How to Get This Type of Shot

I love Scott Kelby’s photography books, especially the sections that explain exactly how to get a certain type of shot. I think these quick “recipes” as he calls them are some of the best tips and tricks I’ve seen written down in the past 30 years. So here’s my take on getting this type of shot!

From Above

From Above – Austin, Texas
Copyright © 2009 Jeff Lynch Photography
Shot taken with a Canon EOS 5D Mark II set on manual (M) using an EF 24-105mm f/4L IS USM lens tripod-mounted. The exposure was taken at 47mm, f/11 for 4 seconds at ISO 100 using a Singh-Ray LB Vari-ND-Duo neutral density filter. All post capture processing was done in Adobe’s Lightroom 3 Beta. Click on the image above for a larger version.


Characteristics of this type of shot: An abstract landscape image of water flowing over rocks providing that smooth, almost silky texture found in most outdoor photography magazines.

  • The key to this shot is the long exposure (greater than 1 second) that creates the smooth, silky look of the flowing water. You have two choices in how to achieve the long exposure; a) use a very small aperture like f/22 or b) use a neutral density filter. Given the the fact that small apertures can create diffraction blur I tend to use a neutral density filter whenever possible.
  • A good sturdy tripod is a must in a situation like this. Even the best image stabilization offered today can’t prevent blur in a shutter speed over 1 second. I prefer Gitzo carbon-fiber tripods because of their light weight and vibration damping characteristics. They’re a bit pricey but last a lifetime.
  • This type of shot is best taken in the late afternoon when the light is at it’s warmest. This helps provide some contrast between the rocks and the water as well as creating great looking shadows.
  • A final key for this type of shot is setting your camera’s long exposure noise reduction to “ON”. Long exposure noise reduction is a great little technology that eliminates noise in exposures over 1 second by taking two exposures; one with the shutter open and one with the shutter closed. These two exposures are then compared and any digital noise found (usually in the shadow areas) in the first exposure that is not present in the second exposure is “subtracted” from the final image. A neat little trick that almost completely eliminates any noise from your image.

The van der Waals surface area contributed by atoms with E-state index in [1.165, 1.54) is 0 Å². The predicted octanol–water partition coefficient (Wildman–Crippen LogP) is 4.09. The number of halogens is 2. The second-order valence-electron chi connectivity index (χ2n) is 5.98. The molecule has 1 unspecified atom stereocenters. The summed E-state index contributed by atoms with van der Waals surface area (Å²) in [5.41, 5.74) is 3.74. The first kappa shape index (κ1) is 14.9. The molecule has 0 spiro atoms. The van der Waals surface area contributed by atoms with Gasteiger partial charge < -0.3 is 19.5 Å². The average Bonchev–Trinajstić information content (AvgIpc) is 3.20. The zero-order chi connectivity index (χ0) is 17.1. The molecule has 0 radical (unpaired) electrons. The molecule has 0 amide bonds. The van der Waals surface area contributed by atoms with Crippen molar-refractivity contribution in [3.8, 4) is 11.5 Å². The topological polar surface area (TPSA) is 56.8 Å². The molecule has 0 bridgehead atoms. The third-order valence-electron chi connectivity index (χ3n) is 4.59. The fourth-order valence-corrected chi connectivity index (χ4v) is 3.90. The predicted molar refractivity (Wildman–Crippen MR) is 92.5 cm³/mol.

• A final word of caution. Wet rocks are extremely slippery. Be really careful when shooting around water falls. It’s all too easy to slip and injure yourself if you’re not careful. As nature photographer Bill Lockhart likes to say “no photograph is worth your life” so be mindful of where you step.

9 thoughts on “How to Get This Type of Shot

  1. I’m also a big kelby fan. Moved from the books to online training and love it! Great post Jeff. I know what you mean about the rocks. Last time I tried to venture out on some slippery rocks I ended losing my tripod QR plate into the San Francisco bay. yikes!

  2. I’m a big fan of Scott Kelby’s books also. Currently working my way through vol 3 and loving it!

    • Thanks Andrew! I’ve visited that part of NC (around Asheville & Black Mountain and found the Pigeon River to be quite a sight. Lots of great white water opportunities.


    • Thanks Michael,

      Don’t let your wife hear that. I’m a husband and father of four daughters. I don’t need any more women upset with me than I already have. 🙂

      Happy New Year!


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